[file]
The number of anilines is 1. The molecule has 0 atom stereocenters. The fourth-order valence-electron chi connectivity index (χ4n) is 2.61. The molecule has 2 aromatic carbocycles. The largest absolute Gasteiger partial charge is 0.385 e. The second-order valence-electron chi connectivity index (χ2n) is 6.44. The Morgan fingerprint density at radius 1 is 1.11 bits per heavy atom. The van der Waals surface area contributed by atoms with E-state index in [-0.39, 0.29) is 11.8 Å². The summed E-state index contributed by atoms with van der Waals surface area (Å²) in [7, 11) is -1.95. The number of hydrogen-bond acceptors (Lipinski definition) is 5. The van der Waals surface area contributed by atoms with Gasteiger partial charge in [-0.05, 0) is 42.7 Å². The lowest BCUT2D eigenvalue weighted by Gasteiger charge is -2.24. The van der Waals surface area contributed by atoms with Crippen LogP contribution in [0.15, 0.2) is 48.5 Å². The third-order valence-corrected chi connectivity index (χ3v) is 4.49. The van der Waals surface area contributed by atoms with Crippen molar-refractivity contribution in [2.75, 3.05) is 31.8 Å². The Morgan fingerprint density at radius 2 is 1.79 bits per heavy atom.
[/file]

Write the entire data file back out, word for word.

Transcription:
The number of anilines is 1. The molecule has 0 atom stereocenters. The fourth-order valence-electron chi connectivity index (χ4n) is 2.61. The molecule has 2 aromatic carbocycles. The largest absolute Gasteiger partial charge is 0.385 e. The second-order valence-electron chi connectivity index (χ2n) is 6.44. The Morgan fingerprint density at radius 1 is 1.11 bits per heavy atom. The van der Waals surface area contributed by atoms with E-state index in [-0.39, 0.29) is 11.8 Å². The summed E-state index contributed by atoms with van der Waals surface area (Å²) in [7, 11) is -1.95. The number of hydrogen-bond acceptors (Lipinski definition) is 5. The van der Waals surface area contributed by atoms with Gasteiger partial charge in [-0.05, 0) is 42.7 Å². The lowest BCUT2D eigenvalue weighted by Gasteiger charge is -2.24. The van der Waals surface area contributed by atoms with Crippen LogP contribution in [0.15, 0.2) is 48.5 Å². The third-order valence-corrected chi connectivity index (χ3v) is 4.49. The van der Waals surface area contributed by atoms with Crippen molar-refractivity contribution in [2.75, 3.05) is 31.8 Å². The Morgan fingerprint density at radius 2 is 1.79 bits per heavy atom.